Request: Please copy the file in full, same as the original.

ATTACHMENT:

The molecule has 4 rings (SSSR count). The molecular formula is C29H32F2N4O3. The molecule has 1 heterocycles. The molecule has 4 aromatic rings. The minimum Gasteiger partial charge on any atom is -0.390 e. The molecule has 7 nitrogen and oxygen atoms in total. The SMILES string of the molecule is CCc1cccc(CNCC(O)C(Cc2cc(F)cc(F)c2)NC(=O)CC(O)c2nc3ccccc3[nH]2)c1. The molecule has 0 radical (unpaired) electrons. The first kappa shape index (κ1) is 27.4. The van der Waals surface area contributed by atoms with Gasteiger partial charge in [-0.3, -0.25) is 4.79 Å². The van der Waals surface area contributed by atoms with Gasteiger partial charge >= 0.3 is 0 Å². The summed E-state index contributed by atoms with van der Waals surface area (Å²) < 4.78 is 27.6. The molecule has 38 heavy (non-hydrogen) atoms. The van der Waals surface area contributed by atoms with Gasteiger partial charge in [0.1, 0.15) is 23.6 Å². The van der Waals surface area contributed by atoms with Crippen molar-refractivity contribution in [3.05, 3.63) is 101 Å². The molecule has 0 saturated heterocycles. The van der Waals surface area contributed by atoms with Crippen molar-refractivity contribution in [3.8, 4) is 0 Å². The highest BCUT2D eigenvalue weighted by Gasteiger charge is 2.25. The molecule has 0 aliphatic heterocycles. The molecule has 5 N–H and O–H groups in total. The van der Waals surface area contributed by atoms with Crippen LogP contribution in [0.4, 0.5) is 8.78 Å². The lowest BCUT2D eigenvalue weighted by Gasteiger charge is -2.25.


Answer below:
The molecule has 4 rings (SSSR count). The molecular formula is C29H32F2N4O3. The molecule has 1 heterocycles. The molecule has 4 aromatic rings. The minimum Gasteiger partial charge on any atom is -0.390 e. The molecule has 7 nitrogen and oxygen atoms in total. The SMILES string of the molecule is CCc1cccc(CNCC(O)C(Cc2cc(F)cc(F)c2)NC(=O)CC(O)c2nc3ccccc3[nH]2)c1. The molecule has 0 radical (unpaired) electrons. The first kappa shape index (κ1) is 27.4. The van der Waals surface area contributed by atoms with Gasteiger partial charge in [-0.3, -0.25) is 4.79 Å². The van der Waals surface area contributed by atoms with Gasteiger partial charge >= 0.3 is 0 Å². The summed E-state index contributed by atoms with van der Waals surface area (Å²) < 4.78 is 27.6. The molecule has 38 heavy (non-hydrogen) atoms. The van der Waals surface area contributed by atoms with Gasteiger partial charge in [0.1, 0.15) is 23.6 Å². The van der Waals surface area contributed by atoms with Crippen molar-refractivity contribution in [3.05, 3.63) is 101 Å². The molecule has 0 saturated heterocycles. The van der Waals surface area contributed by atoms with Crippen molar-refractivity contribution in [3.8, 4) is 0 Å². The highest BCUT2D eigenvalue weighted by Gasteiger charge is 2.25. The molecule has 0 aliphatic heterocycles. The molecule has 5 N–H and O–H groups in total. The van der Waals surface area contributed by atoms with Crippen LogP contribution in [0.4, 0.5) is 8.78 Å². The lowest BCUT2D eigenvalue weighted by Gasteiger charge is -2.25.